What precisely the problem was in translating the original German text accurately, so that it didn’t provide the secular press with yet another series of Catholicism/contraception headlines, is worth dwelling on a little. After all, the Catholic Church is a global organisation: we really need to be able to cope with the business of how to translate accurately at all times, especially when, as in this case, a passage has something to do with such a notoriously controversial teaching. You’d think by now that we’d be good at accurate translation. But whether it’s translating accurately from Latin texts (not just liturgy, but Vatican documents, which are nearly always translated into English so dire that they are almost impossible to plough one’s way through).

The main priority, you would have thought, is accuracy. If something goes wrong, we need to understand what it was. The Catholic News Agency (or “CathNews”, wince, wince) reported the Ignatius Press Founding Editor, Fr Joseph Fessio (one of my own publishers, and a genuine good egg) as saying that “the Italian version incorrectly translates the German word “Empfängnisregelung.” Although the term literally means “birth regulation,” in a general sense that can signify natural family planning, it is also sometimes used to refer to “birth control” through contraceptive means. According to the Catholic News Agency, however, the Italian version of YouCat doesn’t translate the term according to what Fr Fessio says is its literal meaning. Instead, it renders the German word as as “metodi anticoncezionali,” meaning “contraceptive methods.”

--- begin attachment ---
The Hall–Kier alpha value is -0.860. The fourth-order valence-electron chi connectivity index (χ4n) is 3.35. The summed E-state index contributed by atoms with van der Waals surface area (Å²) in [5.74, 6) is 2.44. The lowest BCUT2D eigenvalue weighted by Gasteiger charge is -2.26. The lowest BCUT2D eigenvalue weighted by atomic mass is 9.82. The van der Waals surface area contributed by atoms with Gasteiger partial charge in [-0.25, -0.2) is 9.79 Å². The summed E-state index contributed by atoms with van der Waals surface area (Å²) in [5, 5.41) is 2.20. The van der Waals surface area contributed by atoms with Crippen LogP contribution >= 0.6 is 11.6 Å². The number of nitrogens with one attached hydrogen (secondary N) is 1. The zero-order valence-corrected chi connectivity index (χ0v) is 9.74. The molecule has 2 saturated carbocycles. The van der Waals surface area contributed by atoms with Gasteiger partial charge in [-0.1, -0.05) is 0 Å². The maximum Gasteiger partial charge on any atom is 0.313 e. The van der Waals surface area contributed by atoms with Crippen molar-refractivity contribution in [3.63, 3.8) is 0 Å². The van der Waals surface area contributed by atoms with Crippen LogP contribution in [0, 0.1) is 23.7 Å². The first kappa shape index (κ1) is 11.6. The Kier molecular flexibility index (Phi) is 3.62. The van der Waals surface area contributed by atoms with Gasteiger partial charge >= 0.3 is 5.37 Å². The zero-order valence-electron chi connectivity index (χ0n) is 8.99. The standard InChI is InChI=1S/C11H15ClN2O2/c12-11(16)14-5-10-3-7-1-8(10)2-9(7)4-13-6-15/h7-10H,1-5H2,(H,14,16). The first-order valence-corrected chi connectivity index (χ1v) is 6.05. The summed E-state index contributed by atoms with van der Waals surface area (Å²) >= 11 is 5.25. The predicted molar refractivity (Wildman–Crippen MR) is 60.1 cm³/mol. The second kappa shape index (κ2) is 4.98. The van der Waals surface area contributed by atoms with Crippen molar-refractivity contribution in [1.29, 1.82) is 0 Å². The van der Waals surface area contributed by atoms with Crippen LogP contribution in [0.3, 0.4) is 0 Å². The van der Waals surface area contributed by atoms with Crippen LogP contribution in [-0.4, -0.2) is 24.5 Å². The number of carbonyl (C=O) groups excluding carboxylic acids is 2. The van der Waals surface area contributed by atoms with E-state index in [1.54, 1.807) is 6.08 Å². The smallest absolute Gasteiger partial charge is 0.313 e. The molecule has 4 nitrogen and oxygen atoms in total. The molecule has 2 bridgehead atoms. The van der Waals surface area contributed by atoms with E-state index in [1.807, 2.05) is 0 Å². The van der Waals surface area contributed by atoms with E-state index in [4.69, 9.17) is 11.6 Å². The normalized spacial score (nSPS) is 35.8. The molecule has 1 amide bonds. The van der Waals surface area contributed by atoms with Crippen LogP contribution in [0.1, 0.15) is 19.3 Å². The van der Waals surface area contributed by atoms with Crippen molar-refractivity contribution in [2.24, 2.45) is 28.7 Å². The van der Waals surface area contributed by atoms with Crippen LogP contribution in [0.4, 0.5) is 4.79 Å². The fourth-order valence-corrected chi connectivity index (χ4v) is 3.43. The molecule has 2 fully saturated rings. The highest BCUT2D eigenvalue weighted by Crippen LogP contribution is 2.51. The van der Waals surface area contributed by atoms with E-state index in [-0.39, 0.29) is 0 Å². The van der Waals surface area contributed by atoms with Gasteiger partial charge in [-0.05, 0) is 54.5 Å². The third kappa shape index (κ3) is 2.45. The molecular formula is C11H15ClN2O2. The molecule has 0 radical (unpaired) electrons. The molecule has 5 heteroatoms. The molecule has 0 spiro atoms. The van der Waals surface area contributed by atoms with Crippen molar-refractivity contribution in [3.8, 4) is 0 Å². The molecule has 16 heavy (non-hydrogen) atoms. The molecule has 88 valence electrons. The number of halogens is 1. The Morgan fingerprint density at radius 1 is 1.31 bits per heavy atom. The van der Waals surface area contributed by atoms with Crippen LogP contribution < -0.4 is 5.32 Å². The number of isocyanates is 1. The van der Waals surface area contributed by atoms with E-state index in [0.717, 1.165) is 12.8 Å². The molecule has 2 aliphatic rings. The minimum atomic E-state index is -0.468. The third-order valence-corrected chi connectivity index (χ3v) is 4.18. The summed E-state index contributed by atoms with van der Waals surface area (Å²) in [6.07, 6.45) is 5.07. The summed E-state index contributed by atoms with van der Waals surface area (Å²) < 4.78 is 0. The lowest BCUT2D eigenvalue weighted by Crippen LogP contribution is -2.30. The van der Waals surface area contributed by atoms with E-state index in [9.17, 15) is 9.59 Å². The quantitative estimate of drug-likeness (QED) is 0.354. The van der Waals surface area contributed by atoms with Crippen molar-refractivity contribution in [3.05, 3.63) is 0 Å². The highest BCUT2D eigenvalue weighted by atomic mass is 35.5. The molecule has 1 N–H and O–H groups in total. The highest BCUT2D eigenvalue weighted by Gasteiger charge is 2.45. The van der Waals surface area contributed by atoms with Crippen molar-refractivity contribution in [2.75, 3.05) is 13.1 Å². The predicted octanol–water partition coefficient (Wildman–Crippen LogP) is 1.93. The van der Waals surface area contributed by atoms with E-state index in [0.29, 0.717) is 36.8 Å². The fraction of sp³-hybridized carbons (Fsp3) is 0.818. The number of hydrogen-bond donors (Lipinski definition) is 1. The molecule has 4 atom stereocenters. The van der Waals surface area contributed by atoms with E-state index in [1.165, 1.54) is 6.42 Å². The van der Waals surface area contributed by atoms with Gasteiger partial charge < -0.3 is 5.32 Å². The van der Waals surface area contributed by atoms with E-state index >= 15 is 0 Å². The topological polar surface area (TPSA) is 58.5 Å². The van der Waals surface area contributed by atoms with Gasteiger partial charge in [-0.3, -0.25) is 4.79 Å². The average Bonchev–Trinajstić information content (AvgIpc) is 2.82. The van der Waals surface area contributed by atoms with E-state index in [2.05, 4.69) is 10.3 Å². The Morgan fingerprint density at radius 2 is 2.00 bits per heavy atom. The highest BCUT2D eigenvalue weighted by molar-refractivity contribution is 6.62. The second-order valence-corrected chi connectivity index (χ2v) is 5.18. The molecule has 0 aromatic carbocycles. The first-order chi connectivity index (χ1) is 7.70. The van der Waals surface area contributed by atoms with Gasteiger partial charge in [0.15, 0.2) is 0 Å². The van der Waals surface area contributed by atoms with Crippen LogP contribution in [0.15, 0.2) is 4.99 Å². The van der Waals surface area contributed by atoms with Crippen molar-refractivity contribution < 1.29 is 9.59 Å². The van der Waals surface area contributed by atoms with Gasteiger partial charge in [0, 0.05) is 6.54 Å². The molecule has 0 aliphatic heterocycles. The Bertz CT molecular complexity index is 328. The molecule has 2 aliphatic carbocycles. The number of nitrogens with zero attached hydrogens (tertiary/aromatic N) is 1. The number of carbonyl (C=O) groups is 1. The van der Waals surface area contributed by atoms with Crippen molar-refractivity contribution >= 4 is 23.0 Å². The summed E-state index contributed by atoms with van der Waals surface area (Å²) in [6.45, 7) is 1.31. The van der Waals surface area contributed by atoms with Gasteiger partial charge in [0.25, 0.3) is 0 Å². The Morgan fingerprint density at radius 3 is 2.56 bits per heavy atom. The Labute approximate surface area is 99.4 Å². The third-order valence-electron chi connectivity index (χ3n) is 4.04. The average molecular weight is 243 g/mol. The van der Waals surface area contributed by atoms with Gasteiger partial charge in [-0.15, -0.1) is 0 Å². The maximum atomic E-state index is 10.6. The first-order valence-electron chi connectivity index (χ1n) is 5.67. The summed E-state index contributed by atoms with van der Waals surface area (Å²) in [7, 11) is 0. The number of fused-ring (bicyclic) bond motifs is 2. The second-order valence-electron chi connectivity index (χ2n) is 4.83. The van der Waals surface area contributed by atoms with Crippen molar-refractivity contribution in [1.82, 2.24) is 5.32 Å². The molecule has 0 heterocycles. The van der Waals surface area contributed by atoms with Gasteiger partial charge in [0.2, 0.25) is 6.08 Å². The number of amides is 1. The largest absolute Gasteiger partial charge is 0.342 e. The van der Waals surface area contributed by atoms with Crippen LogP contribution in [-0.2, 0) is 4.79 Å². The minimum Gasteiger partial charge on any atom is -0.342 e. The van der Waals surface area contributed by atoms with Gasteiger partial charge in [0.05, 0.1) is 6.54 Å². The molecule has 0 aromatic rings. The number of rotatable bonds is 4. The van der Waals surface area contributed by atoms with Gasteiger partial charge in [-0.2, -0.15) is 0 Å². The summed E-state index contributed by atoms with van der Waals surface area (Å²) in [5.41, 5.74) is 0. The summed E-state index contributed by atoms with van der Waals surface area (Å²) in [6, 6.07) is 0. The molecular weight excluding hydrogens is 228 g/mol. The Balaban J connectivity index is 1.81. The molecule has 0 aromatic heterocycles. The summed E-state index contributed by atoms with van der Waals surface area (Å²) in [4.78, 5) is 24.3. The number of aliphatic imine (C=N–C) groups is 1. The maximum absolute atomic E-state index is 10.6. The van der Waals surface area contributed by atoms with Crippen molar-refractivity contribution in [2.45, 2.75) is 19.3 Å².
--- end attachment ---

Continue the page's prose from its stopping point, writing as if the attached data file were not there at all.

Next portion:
It wasn’t just the Guardian and other secular media outlets who enjoyed the story; it was the “more Catholic than the pope” brigade, what you might call the “alternative magisterium”, some of whom, when the story first broke, immediately jumped to the conclusion that this was all the fault of Cardinal Schoenborn (whom they hate), assuming that the error was in the German original which he supervised.